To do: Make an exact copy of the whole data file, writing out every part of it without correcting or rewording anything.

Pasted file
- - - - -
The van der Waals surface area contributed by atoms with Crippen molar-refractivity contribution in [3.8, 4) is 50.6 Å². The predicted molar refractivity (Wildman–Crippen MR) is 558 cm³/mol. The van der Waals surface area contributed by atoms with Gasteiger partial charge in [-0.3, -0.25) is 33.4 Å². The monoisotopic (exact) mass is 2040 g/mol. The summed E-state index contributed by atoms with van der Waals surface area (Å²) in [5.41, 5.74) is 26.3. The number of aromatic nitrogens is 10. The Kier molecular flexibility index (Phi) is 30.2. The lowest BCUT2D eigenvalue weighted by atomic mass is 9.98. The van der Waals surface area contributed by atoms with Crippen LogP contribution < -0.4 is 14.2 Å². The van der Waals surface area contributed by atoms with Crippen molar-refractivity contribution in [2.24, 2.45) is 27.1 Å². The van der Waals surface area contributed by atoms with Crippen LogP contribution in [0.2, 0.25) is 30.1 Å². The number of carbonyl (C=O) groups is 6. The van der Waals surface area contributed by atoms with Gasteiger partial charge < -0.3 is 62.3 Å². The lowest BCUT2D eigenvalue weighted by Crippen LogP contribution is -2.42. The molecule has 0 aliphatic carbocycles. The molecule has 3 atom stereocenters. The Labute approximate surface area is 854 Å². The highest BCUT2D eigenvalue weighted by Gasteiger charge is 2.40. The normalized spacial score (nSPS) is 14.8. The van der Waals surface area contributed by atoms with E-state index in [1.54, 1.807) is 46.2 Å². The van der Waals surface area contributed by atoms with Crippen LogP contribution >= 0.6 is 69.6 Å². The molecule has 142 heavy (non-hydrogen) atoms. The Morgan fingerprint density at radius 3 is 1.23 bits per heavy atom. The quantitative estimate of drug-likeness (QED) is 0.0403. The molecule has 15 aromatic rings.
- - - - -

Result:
The van der Waals surface area contributed by atoms with Crippen molar-refractivity contribution in [3.8, 4) is 50.6 Å². The predicted molar refractivity (Wildman–Crippen MR) is 558 cm³/mol. The van der Waals surface area contributed by atoms with Gasteiger partial charge in [-0.3, -0.25) is 33.4 Å². The monoisotopic (exact) mass is 2040 g/mol. The summed E-state index contributed by atoms with van der Waals surface area (Å²) in [5.41, 5.74) is 26.3. The number of aromatic nitrogens is 10. The Kier molecular flexibility index (Phi) is 30.2. The lowest BCUT2D eigenvalue weighted by atomic mass is 9.98. The van der Waals surface area contributed by atoms with Crippen LogP contribution < -0.4 is 14.2 Å². The van der Waals surface area contributed by atoms with Crippen molar-refractivity contribution in [2.24, 2.45) is 27.1 Å². The van der Waals surface area contributed by atoms with Crippen LogP contribution in [0.2, 0.25) is 30.1 Å². The number of carbonyl (C=O) groups is 6. The van der Waals surface area contributed by atoms with Gasteiger partial charge < -0.3 is 62.3 Å². The lowest BCUT2D eigenvalue weighted by Crippen LogP contribution is -2.42. The molecule has 0 aliphatic carbocycles. The molecule has 3 atom stereocenters. The Labute approximate surface area is 854 Å². The highest BCUT2D eigenvalue weighted by Gasteiger charge is 2.40. The normalized spacial score (nSPS) is 14.8. The van der Waals surface area contributed by atoms with E-state index in [1.54, 1.807) is 46.2 Å². The van der Waals surface area contributed by atoms with Crippen LogP contribution >= 0.6 is 69.6 Å². The molecule has 142 heavy (non-hydrogen) atoms. The Morgan fingerprint density at radius 3 is 1.23 bits per heavy atom. The quantitative estimate of drug-likeness (QED) is 0.0403. The molecule has 15 aromatic rings.